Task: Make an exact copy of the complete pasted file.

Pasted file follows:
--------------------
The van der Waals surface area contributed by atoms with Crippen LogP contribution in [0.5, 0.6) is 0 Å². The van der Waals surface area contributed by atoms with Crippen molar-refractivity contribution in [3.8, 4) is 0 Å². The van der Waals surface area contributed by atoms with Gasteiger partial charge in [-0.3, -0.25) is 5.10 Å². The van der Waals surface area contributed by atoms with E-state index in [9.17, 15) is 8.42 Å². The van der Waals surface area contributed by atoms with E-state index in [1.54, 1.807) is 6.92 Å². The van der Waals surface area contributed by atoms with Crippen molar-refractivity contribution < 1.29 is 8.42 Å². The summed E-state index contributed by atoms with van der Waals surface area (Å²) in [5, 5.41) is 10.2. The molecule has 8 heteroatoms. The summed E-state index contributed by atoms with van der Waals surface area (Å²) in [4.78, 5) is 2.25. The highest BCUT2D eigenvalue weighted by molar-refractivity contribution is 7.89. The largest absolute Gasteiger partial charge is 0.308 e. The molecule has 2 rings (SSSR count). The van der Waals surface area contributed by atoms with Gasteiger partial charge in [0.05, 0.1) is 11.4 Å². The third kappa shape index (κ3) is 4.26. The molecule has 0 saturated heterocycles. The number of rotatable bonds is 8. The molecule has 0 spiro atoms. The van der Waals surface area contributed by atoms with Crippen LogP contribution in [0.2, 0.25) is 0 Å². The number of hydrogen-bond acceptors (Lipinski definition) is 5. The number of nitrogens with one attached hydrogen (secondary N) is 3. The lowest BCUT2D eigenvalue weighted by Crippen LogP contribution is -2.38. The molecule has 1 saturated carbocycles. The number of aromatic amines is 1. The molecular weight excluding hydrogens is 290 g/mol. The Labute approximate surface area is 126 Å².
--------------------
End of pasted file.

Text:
The van der Waals surface area contributed by atoms with Crippen LogP contribution in [0.5, 0.6) is 0 Å². The van der Waals surface area contributed by atoms with Crippen molar-refractivity contribution in [3.8, 4) is 0 Å². The van der Waals surface area contributed by atoms with Gasteiger partial charge in [-0.3, -0.25) is 5.10 Å². The van der Waals surface area contributed by atoms with E-state index in [9.17, 15) is 8.42 Å². The van der Waals surface area contributed by atoms with E-state index in [1.54, 1.807) is 6.92 Å². The van der Waals surface area contributed by atoms with Crippen molar-refractivity contribution < 1.29 is 8.42 Å². The summed E-state index contributed by atoms with van der Waals surface area (Å²) in [5, 5.41) is 10.2. The molecule has 8 heteroatoms. The summed E-state index contributed by atoms with van der Waals surface area (Å²) in [4.78, 5) is 2.25. The highest BCUT2D eigenvalue weighted by molar-refractivity contribution is 7.89. The largest absolute Gasteiger partial charge is 0.308 e. The molecule has 2 rings (SSSR count). The van der Waals surface area contributed by atoms with Gasteiger partial charge in [0.05, 0.1) is 11.4 Å². The third kappa shape index (κ3) is 4.26. The molecule has 0 saturated heterocycles. The number of rotatable bonds is 8. The molecule has 0 spiro atoms. The van der Waals surface area contributed by atoms with Crippen LogP contribution in [0.2, 0.25) is 0 Å². The number of hydrogen-bond acceptors (Lipinski definition) is 5. The number of nitrogens with one attached hydrogen (secondary N) is 3. The lowest BCUT2D eigenvalue weighted by Crippen LogP contribution is -2.38. The molecule has 1 saturated carbocycles. The number of aromatic amines is 1. The molecular weight excluding hydrogens is 290 g/mol. The Labute approximate surface area is 126 Å².